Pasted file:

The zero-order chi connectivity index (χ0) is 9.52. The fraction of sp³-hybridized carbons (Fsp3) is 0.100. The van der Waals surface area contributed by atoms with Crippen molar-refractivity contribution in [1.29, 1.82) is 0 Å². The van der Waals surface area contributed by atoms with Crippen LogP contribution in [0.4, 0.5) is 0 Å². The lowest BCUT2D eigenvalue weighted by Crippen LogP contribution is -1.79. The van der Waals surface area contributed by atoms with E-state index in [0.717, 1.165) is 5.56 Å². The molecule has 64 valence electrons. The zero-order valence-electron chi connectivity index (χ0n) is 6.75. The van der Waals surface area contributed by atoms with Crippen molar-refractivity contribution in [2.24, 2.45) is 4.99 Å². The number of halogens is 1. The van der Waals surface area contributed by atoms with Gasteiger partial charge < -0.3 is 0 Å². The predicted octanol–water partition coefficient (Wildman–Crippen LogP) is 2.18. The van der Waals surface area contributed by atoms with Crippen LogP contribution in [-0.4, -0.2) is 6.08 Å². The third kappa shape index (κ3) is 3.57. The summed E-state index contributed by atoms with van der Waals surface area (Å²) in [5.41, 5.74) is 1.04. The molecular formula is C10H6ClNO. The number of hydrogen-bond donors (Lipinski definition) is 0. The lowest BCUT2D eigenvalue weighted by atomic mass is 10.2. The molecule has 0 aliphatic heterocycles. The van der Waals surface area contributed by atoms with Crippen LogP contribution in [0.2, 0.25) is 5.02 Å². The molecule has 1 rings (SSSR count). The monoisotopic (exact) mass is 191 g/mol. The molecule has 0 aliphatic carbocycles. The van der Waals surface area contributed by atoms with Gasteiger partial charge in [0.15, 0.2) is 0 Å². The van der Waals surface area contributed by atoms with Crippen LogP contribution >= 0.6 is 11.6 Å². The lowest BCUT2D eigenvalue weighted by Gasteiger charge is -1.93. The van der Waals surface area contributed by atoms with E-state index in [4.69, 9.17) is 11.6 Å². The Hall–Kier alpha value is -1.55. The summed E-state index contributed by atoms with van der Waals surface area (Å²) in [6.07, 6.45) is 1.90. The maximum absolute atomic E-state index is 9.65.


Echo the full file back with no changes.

The zero-order chi connectivity index (χ0) is 9.52. The fraction of sp³-hybridized carbons (Fsp3) is 0.100. The van der Waals surface area contributed by atoms with Crippen molar-refractivity contribution in [1.29, 1.82) is 0 Å². The van der Waals surface area contributed by atoms with Crippen LogP contribution in [0.4, 0.5) is 0 Å². The lowest BCUT2D eigenvalue weighted by Crippen LogP contribution is -1.79. The van der Waals surface area contributed by atoms with E-state index in [0.717, 1.165) is 5.56 Å². The molecule has 64 valence electrons. The zero-order valence-electron chi connectivity index (χ0n) is 6.75. The van der Waals surface area contributed by atoms with Crippen molar-refractivity contribution in [2.24, 2.45) is 4.99 Å². The number of halogens is 1. The van der Waals surface area contributed by atoms with Gasteiger partial charge < -0.3 is 0 Å². The predicted octanol–water partition coefficient (Wildman–Crippen LogP) is 2.18. The van der Waals surface area contributed by atoms with Crippen LogP contribution in [-0.4, -0.2) is 6.08 Å². The third kappa shape index (κ3) is 3.57. The summed E-state index contributed by atoms with van der Waals surface area (Å²) in [5.41, 5.74) is 1.04. The molecular formula is C10H6ClNO. The number of hydrogen-bond donors (Lipinski definition) is 0. The lowest BCUT2D eigenvalue weighted by atomic mass is 10.2. The molecule has 0 aliphatic heterocycles. The van der Waals surface area contributed by atoms with Crippen LogP contribution in [0.2, 0.25) is 5.02 Å². The molecule has 1 rings (SSSR count). The monoisotopic (exact) mass is 191 g/mol. The molecule has 0 aliphatic carbocycles. The van der Waals surface area contributed by atoms with Gasteiger partial charge in [0.15, 0.2) is 0 Å². The van der Waals surface area contributed by atoms with Crippen LogP contribution >= 0.6 is 11.6 Å². The lowest BCUT2D eigenvalue weighted by Gasteiger charge is -1.93. The van der Waals surface area contributed by atoms with E-state index in [4.69, 9.17) is 11.6 Å². The Hall–Kier alpha value is -1.55. The summed E-state index contributed by atoms with van der Waals surface area (Å²) in [6.07, 6.45) is 1.90. The maximum absolute atomic E-state index is 9.65.